A focal ratio of 10 means this is a slow telescope. It is in the high power range for narrower field viewing, suited for observing planets, binary stars, and small features of the moon.

Expect to see spectacular views of Saturn, as well as Mercury, Mars, Venus, and Jupiter and even see the outer planets, Uranus and Neptune at a dark site and under optimum viewing conditions.

Pros: Relatively large aperture. 2-year warranty. Includes a finderscope. You’ll need to buy extra eyepieces to get the best out of this unit. The one provided gives 810× when the highest useful magnification is stated as 480×. Consider an eyepiece with a focal length of 5 mm if sticking to the rule of thumb for magnification of 50× the size of the aperture (in inches).

Cons: Relatively short battery life of the 8 AAs used in the mount. The mount being an alt-Azimuth is not the best for photographing the planets, but you may succeed in capturing Venus, Jupiter, and a few others, with a very high ISO.

Specs of this planet telescope

Type: Catadioptric (Schmidt-Cassegrain)
Aperture size: 203 mm (8″)
Mount: Single Fork Arm Alt-Azimuth
FL (Focal length): 2032 mm (80″)
f (Focal ratio): 10
Eyepiece FL: 25 mm (1″); Eyepiece magnification: 810×
Highest/lowest useful magnification: 480×/29×; limiting stellar magnitude: 14

Other: Sturdy steel tripod, Finderscope – StarPointer; SkyAlign allows you to align on any three bright celestial objects, making for a fast and easy alignment process; Nearly 40,000 object database with 200 user-definable objects and expanded information on over 200 objects

Click here for the latest price on the Celestron NexStar 8 SE

Tips on How to Get the Best View of Planets

Even with the best telescope to see planets, you’ll want a location that’s dark, dry, and possibly elevated for the best experience. You may need to travel to avoid light pollution. See my overview of the best places in the world to stargaze.

The four planets nearest to Earth are Mercury, Venus, Mars, and Jupiter. Of these, Mercury is the smallest, followed by Mars, Venus, and then Jupiter, which is the largest in the solar system.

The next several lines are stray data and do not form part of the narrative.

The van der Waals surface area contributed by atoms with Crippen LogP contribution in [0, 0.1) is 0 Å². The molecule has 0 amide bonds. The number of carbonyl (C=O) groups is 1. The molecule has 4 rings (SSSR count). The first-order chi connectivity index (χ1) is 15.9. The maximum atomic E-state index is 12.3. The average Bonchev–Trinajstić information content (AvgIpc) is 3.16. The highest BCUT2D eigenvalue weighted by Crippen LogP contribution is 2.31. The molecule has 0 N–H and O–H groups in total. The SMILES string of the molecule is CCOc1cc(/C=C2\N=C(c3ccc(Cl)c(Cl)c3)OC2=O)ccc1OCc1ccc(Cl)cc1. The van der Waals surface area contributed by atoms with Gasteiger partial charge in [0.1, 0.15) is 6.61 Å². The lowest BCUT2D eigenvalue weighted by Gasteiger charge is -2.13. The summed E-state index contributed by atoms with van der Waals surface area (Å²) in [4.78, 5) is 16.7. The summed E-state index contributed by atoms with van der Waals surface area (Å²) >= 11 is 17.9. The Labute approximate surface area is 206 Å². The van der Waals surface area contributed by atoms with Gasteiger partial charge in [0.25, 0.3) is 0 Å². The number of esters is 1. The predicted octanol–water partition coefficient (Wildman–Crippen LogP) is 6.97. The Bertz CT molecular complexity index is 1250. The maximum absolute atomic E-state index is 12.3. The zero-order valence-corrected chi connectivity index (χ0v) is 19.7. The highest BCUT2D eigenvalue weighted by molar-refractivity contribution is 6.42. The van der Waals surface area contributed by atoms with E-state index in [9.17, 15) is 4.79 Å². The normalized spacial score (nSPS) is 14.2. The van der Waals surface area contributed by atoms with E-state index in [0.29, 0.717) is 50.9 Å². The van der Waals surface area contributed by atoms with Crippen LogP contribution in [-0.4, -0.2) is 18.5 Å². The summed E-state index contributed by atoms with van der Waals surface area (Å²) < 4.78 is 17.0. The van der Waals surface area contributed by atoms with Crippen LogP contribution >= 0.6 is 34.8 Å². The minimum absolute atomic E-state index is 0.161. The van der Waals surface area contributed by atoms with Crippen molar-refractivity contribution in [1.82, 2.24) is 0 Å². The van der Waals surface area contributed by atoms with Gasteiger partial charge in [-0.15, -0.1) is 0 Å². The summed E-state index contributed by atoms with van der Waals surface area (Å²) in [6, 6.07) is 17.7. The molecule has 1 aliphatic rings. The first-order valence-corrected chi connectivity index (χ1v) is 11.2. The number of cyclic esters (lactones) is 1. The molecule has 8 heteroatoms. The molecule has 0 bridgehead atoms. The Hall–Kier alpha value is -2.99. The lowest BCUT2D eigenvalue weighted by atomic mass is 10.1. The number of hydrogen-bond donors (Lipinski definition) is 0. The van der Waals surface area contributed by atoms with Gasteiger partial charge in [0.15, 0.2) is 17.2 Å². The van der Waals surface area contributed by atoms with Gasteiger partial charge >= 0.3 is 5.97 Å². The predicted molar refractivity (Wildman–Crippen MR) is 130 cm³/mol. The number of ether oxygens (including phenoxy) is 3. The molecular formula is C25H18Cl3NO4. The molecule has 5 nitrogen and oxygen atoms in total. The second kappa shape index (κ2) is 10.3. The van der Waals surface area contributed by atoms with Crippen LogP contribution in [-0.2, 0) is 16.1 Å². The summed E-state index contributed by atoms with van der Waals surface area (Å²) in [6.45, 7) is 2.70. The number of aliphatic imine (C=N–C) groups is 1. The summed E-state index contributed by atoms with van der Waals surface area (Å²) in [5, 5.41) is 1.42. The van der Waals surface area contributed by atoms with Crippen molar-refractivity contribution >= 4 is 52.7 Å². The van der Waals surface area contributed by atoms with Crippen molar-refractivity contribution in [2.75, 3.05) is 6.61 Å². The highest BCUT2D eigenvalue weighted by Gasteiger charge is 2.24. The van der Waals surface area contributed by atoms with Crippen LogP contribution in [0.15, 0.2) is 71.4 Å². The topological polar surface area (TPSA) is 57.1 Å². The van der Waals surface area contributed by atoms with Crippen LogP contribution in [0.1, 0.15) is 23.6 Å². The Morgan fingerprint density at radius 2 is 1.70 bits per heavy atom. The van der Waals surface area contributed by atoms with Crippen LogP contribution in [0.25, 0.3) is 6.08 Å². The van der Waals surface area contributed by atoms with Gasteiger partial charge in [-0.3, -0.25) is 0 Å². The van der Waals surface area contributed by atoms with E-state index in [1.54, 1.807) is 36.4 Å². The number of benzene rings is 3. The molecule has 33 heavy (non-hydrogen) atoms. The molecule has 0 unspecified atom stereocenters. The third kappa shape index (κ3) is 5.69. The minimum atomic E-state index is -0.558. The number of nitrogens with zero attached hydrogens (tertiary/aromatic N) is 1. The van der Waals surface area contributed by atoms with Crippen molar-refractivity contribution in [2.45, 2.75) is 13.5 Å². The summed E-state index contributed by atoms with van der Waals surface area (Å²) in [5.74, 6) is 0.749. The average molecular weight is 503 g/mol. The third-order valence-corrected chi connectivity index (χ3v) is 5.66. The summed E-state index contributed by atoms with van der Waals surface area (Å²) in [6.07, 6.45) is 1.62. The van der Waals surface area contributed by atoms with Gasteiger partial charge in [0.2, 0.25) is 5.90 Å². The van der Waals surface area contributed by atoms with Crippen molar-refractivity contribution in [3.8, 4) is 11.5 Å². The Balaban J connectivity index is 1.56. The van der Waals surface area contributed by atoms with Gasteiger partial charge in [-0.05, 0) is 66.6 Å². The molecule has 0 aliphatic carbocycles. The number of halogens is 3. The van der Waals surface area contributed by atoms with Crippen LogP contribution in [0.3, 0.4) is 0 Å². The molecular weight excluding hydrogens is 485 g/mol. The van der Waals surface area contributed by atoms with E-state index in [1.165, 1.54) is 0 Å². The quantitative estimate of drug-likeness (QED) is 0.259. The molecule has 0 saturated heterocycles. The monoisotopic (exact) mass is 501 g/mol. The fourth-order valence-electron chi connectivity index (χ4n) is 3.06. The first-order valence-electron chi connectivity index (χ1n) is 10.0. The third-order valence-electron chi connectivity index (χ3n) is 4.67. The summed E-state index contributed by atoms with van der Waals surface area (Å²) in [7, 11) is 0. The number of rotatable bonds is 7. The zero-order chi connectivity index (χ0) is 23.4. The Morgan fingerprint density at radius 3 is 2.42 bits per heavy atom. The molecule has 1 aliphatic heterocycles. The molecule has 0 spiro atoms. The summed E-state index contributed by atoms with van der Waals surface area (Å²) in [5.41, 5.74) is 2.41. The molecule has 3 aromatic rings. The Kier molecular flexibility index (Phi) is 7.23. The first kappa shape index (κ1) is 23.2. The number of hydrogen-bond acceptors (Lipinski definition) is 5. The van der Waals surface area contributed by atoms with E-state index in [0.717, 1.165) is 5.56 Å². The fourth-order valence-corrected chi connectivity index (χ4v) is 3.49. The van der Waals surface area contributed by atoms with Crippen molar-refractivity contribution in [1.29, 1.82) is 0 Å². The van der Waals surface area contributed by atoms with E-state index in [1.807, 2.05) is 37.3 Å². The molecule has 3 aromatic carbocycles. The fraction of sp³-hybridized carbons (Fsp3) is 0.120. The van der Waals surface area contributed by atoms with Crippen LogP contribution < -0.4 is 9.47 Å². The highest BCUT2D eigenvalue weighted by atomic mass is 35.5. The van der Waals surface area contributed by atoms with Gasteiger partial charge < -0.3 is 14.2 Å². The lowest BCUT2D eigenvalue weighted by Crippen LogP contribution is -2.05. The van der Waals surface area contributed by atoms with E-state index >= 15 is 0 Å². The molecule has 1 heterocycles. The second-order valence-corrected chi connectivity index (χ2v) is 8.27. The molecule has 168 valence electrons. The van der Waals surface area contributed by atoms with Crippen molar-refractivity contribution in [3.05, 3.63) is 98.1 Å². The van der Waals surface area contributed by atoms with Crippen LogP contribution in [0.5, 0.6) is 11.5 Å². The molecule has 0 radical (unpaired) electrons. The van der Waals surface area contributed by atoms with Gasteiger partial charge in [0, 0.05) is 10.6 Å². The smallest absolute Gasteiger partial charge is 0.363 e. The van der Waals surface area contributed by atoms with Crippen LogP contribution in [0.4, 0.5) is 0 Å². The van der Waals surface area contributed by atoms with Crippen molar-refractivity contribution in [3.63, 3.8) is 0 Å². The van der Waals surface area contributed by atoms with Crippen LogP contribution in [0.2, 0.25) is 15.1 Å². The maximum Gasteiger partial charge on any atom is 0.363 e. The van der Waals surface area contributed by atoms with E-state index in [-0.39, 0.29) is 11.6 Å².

In terms of their brightness, Venus is the brightest seen from Earth and is often referred to as the evening star.

The declining order of apparent brightness for the remaining planets is Jupiter, Mars, Mercury, Saturn, Uranus, and Neptune.

No matter what telescopes you use, you will get the best views of planets when they are closest to Earth. When a planet rises at sunset, it is in a position for the best views a few hours after sunset.

Mars will be seen better when it is close to Earth, as in 2018.

For Mars, find and study some Martian maps. Filters will improve what you can see. Red/orange filters should help you view the polar caps and major landmarks like Syrtis Major and Hellas on Mars. This will depend on what side of Mars is facing the Earth.

Getting hold of a good selection of color filters and having an understanding of the landmarks will also help. As will having the best eyepieces for viewing planets.

How to Get a Better ‘Focus’ of the Planets

You’ll need the best eyepiece for planetary viewing. Which is the best eyepiece for viewing planets? See below for my recommendations:

Celestron 6 mm Omni Plossl Explore Scientific 4.7 82º eyepiece TeleVue 3-6 mm Nagler Zoom TeleVue 5 mm Nagler

Also, collimation may be needed to improve focus. This is about aligning the optics. It is a three step process. First, align the main mirror roughly. Second, position the secondary mirror. Third, fine-tune the alignment of the main mirror. This beginners guide has step-by-step details on collimation.

What to Expect to See with a Good Planetary Telescope

As mentioned above, Mercury, Venus, Mars, Jupiter, and Saturn are visible to the naked eye – as bright stars mostly – while Uranus and Neptune require at least a set of binoculars to detect.  Using a telescope for viewing planets will give you more detail and a clearer view of the planets.

With Mars, you’ll see its polar caps and major dark surface features.

With Jupiter, color and detail and the Great Red Spot can be seen. With Saturn, its six moons are faintly observable at varying times. The moons of the distant planets, Uranus and Neptune, are more challenging to find but are observable once located and with a higher aperture size.

With an 8 inch aperture or higher you get better views again. You will see Neptune’s moon Triton and Jupiter in more detail, being able to make out its clouds and belts. The impressive ring around Saturn will be more defined. Pluto will be visible as a faint star.

Related

Beginners Guide + The Best Telescope Under 200 Dollars

Hi, I’m Jeff Madden. I’m an enthusiast of the wide open spaces. I’ve had over 15 years experience in presenting spatial data and I find it valuable to research and compare the latest technology available. I hope you find my comparisons on the performance of technology useful for exploring and capturing visuals of the outdoors.